Virgin Galactic's first private passenger spaceflight will launch as soon as August 10th

The company is one step closer to space tourism.

Virgin Galactic

Now that Virgin Galactic has flown its first commercial spaceflight, it's ready to take civilians aboard. The company now expects to launch its first private passenger flight, Galactic 02, as soon as August 10th. You can watch a live stream on the company website.

Virgin is carrying three passengers, although only one is a paying customer. Jon Goodwin, an 80-year-old Olympian from the 1972 Munich games, is an early ticket buyer. The other two won seats in a fundraising draw for Space for Humanity — Keisha Schahaff and her daughter Anastatia Mayers are both the first Caribbeans to fly to space as well as the first mother-daughter duo. Virgin's chief instructor Beth Moses will join the trio.

The inaugural commercial flight, Galactic 01, flew in late June. However, all three passengers were Italian government workers (two from the Air Force and one research council member) conducting microgravity studies. While it's not clear what 02's civilian crew will do, they can be tourists this time around.

The firm has been ramping up its operations in recent months after numerous delays from previous years. While Galactic 02 is just Virgin's seventh spaceflight of any kind, it's the third in 2023. The company says it's establishing a "regular cadence" of flights, and you can expect them to become relatively routine if this voyage goes as planned.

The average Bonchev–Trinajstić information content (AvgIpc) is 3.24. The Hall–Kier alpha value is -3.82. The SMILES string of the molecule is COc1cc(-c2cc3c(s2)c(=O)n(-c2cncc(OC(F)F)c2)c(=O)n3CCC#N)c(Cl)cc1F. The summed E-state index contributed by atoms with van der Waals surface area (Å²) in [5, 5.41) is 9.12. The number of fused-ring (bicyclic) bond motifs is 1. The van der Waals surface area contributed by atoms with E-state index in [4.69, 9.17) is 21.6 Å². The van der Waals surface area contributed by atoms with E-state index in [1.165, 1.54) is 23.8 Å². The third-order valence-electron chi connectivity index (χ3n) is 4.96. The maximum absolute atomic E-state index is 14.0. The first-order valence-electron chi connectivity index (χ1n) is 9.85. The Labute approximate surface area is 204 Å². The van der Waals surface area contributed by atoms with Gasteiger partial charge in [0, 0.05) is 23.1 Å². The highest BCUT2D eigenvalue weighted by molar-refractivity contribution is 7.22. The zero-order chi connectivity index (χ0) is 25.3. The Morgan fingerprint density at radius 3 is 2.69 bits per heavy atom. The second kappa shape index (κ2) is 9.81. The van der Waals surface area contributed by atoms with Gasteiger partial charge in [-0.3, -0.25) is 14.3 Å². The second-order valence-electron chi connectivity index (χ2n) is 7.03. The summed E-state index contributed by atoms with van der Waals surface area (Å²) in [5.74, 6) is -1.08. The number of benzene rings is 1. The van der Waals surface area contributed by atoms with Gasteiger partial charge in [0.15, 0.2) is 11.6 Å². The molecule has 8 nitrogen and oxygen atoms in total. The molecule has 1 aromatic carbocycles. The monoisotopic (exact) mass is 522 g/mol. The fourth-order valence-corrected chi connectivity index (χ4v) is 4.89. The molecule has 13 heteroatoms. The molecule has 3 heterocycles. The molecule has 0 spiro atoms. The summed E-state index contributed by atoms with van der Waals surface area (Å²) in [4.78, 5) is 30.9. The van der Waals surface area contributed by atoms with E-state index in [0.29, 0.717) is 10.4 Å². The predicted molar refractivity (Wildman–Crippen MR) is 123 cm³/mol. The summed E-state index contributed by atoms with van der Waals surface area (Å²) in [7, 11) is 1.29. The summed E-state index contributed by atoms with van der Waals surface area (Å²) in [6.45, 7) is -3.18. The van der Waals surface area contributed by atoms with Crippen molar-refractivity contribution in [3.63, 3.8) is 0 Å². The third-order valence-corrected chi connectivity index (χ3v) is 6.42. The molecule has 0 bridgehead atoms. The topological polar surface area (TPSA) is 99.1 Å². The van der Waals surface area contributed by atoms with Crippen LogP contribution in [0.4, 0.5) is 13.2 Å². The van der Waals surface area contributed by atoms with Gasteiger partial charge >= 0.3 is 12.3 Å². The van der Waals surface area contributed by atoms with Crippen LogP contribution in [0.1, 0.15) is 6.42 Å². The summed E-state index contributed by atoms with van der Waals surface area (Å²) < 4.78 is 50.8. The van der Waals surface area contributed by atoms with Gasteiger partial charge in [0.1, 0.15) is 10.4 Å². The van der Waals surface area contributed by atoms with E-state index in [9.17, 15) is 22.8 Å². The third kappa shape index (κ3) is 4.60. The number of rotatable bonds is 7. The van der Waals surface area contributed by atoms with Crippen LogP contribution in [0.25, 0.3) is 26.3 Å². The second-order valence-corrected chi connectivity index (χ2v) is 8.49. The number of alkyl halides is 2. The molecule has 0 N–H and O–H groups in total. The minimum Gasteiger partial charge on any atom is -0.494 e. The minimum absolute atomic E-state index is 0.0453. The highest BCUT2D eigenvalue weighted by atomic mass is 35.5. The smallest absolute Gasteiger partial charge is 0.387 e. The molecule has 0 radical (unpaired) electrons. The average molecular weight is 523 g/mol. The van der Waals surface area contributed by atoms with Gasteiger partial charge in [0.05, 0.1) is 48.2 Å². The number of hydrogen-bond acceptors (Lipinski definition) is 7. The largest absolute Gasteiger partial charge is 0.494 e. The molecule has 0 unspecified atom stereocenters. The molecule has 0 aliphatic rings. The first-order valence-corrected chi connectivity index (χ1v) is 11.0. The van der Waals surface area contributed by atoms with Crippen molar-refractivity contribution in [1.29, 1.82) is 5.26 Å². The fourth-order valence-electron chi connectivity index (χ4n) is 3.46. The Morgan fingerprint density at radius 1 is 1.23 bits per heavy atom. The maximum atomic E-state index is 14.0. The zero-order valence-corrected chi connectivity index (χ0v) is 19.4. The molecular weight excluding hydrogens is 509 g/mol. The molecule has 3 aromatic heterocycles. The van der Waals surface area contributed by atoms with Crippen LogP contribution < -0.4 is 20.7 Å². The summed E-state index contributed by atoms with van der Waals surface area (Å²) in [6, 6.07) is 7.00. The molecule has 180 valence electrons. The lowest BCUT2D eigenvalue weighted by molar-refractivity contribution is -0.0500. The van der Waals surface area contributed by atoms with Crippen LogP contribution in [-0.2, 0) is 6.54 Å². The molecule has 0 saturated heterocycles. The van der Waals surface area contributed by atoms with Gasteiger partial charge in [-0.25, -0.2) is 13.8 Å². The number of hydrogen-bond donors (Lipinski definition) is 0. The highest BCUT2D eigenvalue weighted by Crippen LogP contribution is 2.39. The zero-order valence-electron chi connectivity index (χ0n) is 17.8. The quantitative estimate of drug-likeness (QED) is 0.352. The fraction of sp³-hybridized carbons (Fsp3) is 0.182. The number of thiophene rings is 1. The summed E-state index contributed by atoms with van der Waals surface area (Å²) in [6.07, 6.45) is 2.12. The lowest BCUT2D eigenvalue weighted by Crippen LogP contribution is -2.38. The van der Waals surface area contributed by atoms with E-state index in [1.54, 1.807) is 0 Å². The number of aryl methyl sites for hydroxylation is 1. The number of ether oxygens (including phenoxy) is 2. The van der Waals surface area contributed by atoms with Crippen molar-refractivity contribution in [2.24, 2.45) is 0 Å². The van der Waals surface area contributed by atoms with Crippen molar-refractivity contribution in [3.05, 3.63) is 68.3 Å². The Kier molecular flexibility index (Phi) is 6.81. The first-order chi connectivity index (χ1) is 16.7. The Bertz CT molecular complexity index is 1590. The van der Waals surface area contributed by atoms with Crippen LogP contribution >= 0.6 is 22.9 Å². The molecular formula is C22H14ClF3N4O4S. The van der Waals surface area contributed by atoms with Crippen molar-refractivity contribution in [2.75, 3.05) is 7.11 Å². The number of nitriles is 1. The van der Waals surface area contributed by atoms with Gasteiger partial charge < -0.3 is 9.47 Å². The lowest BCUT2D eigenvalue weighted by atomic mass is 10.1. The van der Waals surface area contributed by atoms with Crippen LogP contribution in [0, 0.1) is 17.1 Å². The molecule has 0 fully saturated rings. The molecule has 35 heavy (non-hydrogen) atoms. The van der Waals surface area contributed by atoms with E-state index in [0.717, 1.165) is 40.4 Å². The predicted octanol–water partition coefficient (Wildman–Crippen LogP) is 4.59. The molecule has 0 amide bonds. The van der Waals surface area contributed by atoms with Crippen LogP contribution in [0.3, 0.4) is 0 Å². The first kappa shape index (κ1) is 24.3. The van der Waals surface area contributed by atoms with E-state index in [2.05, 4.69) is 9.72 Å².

The improved frequency is important for the company's finances. Virgin has operated at a loss for years, and lost over $500 million in 2022. The business won't recoup those losses any time soon even at $450,000 per ticket, but paying customers are key to softening the blow and making a case for space tourism.

Blue Origin and SpaceX have already flown civilians into space, and at altitudes higher than the 50-plus miles Virgin flies. However, they haven't established regular launch schedules for tourists. SpaceX's lunar trips won't happen until the company can finish testing Starship, and Blue Origin is waiting to resume flights following a rocket failure in 2022. In that regard, Virgin may be the closest to achieving its tourism goals — so long as maintains the pace it's setting this summer.

Update, July 17, 2023, 8:45 AM ET: Virgin has released the crew roster for the flight. We've updated the story accordingly.

Correction, August 7, 2023, 1:30PM ET: This article originally misspelled Anastatia Mayers' name, which we've corrected. We apologize for the error.